To the highest standard
More often than not within the pages of Aftermarket, we will refer to the fact that the internal make-up of vehicles has changed greatly in recent years, and that the shift towards electrification is accelerating the process further. No one knows this more than companies making parts, be they OE, Tier One or going straight into the aftermarket.
Wanting to show the world more about the work that go into producing the EGR valves, air mass meters, exhaust pressure sensors and many other parts that they make, SMP Europe recently invited the press to take a peek inside their UK engineering centre in Nottinghamshire in order to shed some light on how their products go from an idea to being a physical item in the hand. With manufacturing taking place both at home and in Torun, Poland, the primary purpose for touring the UK site was to find out how the team take products from idea to prototype at as rapid a pace as is practical, get them tested and then get them into full production.
The company chose a good time to open the doors too, particularly when looking towards the EV side. With electric cars of all types becoming more common, garages are starting to think about the need to get parts, and realising that it is not easy. SMP Europe are already thinking in this direction, and they have even put in an EV garage on site for testing on the vehicle itself, but we are getting ahead of ourselves here. We will come to that later.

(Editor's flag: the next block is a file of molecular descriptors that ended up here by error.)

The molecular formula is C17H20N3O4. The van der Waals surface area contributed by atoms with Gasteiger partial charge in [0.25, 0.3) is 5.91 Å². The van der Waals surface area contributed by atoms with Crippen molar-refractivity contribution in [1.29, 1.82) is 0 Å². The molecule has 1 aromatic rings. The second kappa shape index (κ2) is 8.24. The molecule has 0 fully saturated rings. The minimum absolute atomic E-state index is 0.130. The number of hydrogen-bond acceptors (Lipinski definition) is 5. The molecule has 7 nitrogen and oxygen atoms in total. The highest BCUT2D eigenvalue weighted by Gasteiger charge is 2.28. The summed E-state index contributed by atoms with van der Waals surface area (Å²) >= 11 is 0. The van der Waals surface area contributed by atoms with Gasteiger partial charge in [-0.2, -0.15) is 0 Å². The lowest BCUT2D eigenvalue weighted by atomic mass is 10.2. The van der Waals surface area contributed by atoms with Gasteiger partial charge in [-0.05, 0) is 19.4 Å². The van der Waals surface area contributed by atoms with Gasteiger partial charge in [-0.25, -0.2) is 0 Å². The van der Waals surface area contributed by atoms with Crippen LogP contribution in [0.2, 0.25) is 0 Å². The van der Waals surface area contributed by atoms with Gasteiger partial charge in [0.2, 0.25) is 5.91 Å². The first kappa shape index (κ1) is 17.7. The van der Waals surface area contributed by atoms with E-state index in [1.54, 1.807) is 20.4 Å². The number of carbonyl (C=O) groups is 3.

The tour began in the engineering department, where the various parts are designed, taking in the reality of the hardware itself – the key physical elements, and the firmware side, which many people would refer to as software. With many ideas on parts that could be produced by the company coming from the sales team that is out talking to the factors and garages, the first step is putting together the building blocks. Once the team have decided that a product will be both viable and profitable, they embark on their work towards producing a part. The part itself is designed just a desk away from where the firmware is written from scratch to do the job it needs to do. To enable this to happen, production designers and mechanical engineering designers sit side-by-side. On one side of the room, you have programming and circuits being designed, then on the other you have the casings being put together in CAD programmes where potential parts can be visualised and designed in 3D.
With just a connecting door to traverse, our next stop took us through to a clean workshop, where thanks to investment in 3D printing, the team are able to swiftly move from the design stage to a point where they can have an early prototype in their hands, which they can then begin to perform physical tests on, to see if what they have come up with is viable. From here we moved onto the machine room where circuit boards drawn by the human staff just a few metres away can be constructed by robots, and then finished via drying in a 12-stage oven. We then stepped through to the Validation Test Laboratory. “This is one of the most important areas in the factory,” said Engineering Manager John Wass, as it is where the team find out if what they are making actually works. This includes three thermal cycle ovens where products can be put through the stresses that both very low and very high temperatures will inflict. If that’s not tough enough, there is also a thermal shock chamber, and a pair of hot soak ovens a salt spray machine and an electromagnetic test unit, built especially for the company.